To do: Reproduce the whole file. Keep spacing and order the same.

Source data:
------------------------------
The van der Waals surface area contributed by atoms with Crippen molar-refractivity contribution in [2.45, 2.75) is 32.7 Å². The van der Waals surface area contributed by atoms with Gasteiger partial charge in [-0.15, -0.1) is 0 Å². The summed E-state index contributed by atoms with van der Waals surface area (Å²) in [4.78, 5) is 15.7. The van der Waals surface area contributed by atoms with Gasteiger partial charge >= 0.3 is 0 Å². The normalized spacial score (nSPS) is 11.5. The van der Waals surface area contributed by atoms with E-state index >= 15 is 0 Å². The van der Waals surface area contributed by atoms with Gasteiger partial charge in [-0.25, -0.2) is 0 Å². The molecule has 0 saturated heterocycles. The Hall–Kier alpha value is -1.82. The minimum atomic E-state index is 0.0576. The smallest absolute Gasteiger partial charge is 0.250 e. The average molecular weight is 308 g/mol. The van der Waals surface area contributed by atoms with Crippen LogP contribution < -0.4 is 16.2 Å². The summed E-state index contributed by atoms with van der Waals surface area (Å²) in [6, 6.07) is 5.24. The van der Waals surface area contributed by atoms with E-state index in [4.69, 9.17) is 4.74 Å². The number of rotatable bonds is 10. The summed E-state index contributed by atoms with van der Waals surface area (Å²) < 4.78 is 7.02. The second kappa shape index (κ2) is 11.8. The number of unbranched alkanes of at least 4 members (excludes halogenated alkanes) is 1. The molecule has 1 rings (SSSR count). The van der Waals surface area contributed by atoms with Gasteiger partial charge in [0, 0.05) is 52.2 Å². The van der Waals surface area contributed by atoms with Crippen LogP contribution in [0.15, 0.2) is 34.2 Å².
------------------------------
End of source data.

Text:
The van der Waals surface area contributed by atoms with Crippen molar-refractivity contribution in [2.45, 2.75) is 32.7 Å². The van der Waals surface area contributed by atoms with Gasteiger partial charge in [-0.15, -0.1) is 0 Å². The summed E-state index contributed by atoms with van der Waals surface area (Å²) in [4.78, 5) is 15.7. The van der Waals surface area contributed by atoms with Gasteiger partial charge >= 0.3 is 0 Å². The normalized spacial score (nSPS) is 11.5. The van der Waals surface area contributed by atoms with E-state index >= 15 is 0 Å². The van der Waals surface area contributed by atoms with Gasteiger partial charge in [-0.25, -0.2) is 0 Å². The molecule has 0 saturated heterocycles. The Hall–Kier alpha value is -1.82. The minimum atomic E-state index is 0.0576. The smallest absolute Gasteiger partial charge is 0.250 e. The average molecular weight is 308 g/mol. The van der Waals surface area contributed by atoms with Crippen LogP contribution < -0.4 is 16.2 Å². The summed E-state index contributed by atoms with van der Waals surface area (Å²) in [6, 6.07) is 5.24. The van der Waals surface area contributed by atoms with E-state index in [4.69, 9.17) is 4.74 Å². The number of rotatable bonds is 10. The summed E-state index contributed by atoms with van der Waals surface area (Å²) < 4.78 is 7.02. The second kappa shape index (κ2) is 11.8. The number of unbranched alkanes of at least 4 members (excludes halogenated alkanes) is 1. The molecule has 1 rings (SSSR count). The van der Waals surface area contributed by atoms with Gasteiger partial charge in [0, 0.05) is 52.2 Å². The van der Waals surface area contributed by atoms with Crippen LogP contribution in [0.15, 0.2) is 34.2 Å².